Director: Larry Cohen
Writer: Larry Cohen
Cinematographer: George Folsey
Producer: Larry Cohen
by Jon Cvack
Bone was the second film from my friend’s Divided America series; featuring the legendary Yaphet Kotto (of Alien (1979) fame) as the film’s title character. Directed by B-movie filmmaker Larry Cohen (of The Stuff (1985) and It’s Alive (1974)), who arrived in the back of the book store to introduce the film, and provided a long and entertaining story about how he bounced from studio to studio to try and sell the thing; finally finding a buyer and launching his career.
The opening is a Fellini-esque surrealistic sequence, taking place in a junkyard where dead bodies fill each of the automobiles. It then cuts to the backyard of a rich Beverly Hills couple - Bernadette (Joyce Van Patten) and Bill (Andrew Duggan); Bill as a car salesman and Bernadette who doesn’t work, instead opting for endless margaritas throughout the day. When a rat ends up in the gutter, Bill and Bernadette are at a loss for what to do and suddenly Bone appears; kneeling down next to the pool and grabbing the rodent. Problem solved.
The couple are horrified at the situation; both disgusted by the rat and that a black man is in their backyard. Bone takes them hostage, going straight to the husband’s office where he ravages the place, looking for money. He doesn’t find any and reveals Bill’s dire financial situation. He owes far more than he’s taking in. Bone demands he go to the bank and retrieve the remaining few thousand dollars that exist and pay him off and he’ll spill the beans.
Bill heads out while Bone stays back, vowing to rape Bernadette if he doesn’t return. Soon Bernadette convinces Bone to let her make some strong blended margaritas in the game room, where after a quick drink, he attacks her; ripping off her clothes and exhibiting a terrifying rape scene that embodies the idea of why I think we filmmakers should reserve these explicit scenes for historical events only. I’ve seen enough of them - most recently in Wind River (2017) - and whatever shock value it provides is nothing beyond shock value itself. Cinema works best with the power of suggestion, but to watch a man explicitly sexually assault a woman seems next to impossible to defend in most, non-historical situations. There’s no reason to see it, and I think the only people who take pleasure from it are the ones who shouldn’t see them in the first place.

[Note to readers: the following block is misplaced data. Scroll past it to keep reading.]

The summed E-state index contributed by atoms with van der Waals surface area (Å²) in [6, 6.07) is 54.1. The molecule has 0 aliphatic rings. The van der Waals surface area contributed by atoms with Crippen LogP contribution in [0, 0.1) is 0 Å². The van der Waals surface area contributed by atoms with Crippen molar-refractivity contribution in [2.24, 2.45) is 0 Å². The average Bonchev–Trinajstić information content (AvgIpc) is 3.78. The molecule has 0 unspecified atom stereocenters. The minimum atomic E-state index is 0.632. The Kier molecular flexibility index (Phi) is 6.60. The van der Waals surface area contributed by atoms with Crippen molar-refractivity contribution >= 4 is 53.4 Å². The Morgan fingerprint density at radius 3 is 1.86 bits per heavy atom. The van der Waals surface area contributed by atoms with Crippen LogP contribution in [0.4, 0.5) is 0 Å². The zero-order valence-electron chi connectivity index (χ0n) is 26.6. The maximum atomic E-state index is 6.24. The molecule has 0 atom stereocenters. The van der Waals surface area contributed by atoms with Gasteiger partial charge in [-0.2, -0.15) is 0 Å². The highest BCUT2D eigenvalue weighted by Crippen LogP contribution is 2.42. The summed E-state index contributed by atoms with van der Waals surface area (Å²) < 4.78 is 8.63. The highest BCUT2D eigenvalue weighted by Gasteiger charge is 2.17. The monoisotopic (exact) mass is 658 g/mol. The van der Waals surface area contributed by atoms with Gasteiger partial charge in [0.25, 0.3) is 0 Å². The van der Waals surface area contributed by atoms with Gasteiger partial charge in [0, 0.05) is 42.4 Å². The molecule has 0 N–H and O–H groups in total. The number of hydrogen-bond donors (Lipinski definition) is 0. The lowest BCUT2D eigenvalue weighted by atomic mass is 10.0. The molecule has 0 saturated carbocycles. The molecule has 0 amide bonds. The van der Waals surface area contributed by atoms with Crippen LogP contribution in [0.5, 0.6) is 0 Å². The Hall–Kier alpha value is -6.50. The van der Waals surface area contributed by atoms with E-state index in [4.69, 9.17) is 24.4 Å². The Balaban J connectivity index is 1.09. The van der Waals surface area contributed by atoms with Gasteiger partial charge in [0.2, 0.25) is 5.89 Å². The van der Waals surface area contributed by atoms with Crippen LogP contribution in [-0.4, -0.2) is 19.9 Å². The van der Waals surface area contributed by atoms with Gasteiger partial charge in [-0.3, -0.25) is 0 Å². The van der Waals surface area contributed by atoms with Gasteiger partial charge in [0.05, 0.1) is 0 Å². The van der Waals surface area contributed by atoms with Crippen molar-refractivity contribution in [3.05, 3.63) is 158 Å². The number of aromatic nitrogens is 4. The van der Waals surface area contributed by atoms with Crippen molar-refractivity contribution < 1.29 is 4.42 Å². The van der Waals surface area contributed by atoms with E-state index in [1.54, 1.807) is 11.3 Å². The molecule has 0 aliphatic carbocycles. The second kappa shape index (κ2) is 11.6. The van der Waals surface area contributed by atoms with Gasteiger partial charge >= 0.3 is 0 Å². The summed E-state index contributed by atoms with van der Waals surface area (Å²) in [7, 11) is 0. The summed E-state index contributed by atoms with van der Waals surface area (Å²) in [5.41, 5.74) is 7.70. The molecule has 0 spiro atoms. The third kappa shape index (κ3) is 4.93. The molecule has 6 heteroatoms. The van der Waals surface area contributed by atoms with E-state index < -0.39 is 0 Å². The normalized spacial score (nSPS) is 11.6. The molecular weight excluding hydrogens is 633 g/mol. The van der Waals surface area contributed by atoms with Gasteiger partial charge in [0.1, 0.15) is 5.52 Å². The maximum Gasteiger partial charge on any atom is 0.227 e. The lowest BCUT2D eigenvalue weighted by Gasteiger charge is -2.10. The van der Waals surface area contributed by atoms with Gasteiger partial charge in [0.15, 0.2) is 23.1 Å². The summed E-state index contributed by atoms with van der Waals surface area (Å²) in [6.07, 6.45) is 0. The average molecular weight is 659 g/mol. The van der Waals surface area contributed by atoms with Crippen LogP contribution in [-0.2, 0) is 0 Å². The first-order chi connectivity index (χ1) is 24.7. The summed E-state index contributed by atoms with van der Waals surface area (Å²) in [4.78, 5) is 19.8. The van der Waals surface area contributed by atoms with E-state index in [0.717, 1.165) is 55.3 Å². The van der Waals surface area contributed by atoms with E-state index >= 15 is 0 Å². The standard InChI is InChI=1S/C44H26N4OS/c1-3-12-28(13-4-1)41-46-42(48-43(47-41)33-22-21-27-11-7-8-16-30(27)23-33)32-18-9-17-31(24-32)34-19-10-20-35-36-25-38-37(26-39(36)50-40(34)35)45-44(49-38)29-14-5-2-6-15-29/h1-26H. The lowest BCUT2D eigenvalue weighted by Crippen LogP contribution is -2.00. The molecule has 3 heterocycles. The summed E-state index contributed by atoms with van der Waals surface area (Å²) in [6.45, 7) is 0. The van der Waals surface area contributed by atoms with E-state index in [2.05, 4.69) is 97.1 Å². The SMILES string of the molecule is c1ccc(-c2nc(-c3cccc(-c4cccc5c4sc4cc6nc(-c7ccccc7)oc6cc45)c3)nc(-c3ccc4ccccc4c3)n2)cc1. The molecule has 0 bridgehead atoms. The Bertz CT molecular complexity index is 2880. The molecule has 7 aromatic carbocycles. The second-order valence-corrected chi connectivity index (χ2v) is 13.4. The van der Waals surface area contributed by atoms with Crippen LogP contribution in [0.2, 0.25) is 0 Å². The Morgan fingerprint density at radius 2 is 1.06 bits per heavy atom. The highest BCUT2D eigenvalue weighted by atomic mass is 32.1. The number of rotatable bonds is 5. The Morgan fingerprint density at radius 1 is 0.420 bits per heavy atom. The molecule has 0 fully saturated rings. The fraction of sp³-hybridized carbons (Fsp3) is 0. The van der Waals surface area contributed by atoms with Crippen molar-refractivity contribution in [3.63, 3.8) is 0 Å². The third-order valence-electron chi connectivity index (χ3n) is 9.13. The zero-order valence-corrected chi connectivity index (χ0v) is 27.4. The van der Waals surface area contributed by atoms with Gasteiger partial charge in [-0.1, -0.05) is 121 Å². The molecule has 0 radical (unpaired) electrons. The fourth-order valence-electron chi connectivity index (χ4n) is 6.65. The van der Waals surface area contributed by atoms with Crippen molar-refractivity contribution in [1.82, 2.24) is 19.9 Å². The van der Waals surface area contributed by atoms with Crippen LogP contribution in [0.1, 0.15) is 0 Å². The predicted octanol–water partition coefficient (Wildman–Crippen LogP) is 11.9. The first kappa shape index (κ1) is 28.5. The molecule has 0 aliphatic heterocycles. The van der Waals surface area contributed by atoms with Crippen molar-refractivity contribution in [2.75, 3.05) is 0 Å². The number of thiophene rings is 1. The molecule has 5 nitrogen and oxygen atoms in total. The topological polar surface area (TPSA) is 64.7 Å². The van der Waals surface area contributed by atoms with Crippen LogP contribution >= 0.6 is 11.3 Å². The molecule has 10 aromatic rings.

Yet, in what would become all the more common in the 80s, Bernadette, though naked, bruised, and terrified soon finds herself sexually attracted to bone and the pair later have consensual sex; with Bone providing Bernadette one of the first orgasms she’s had in a long time - if not ever.
Meanwhile, at the bank, Bill runs into an attractive young kleptomaniac, named The Girl (Jeannie Berlin), who brings him along on an adventure around town (similar as to that seen in Joe) in which they head to a local grocery store where she gets Bill to steal some steaks, which she cooks well done on a hot pan in her cramped apartment before she then seduces him; providing Bill with a night of equally passionate lovemaking.
Postcoital, Bone and Bernadette devise a plan to kill Bill in order to retrieve his insurance, kickstarting the film’s third act, in which the pair chase Bill down, quickly elevating to a car chase which lead the pair onto a bus that drops them off near the sand hills of Malibu, where Bernadette smothers and suffocates Bill with sand. She then looks up and Bone’s gone.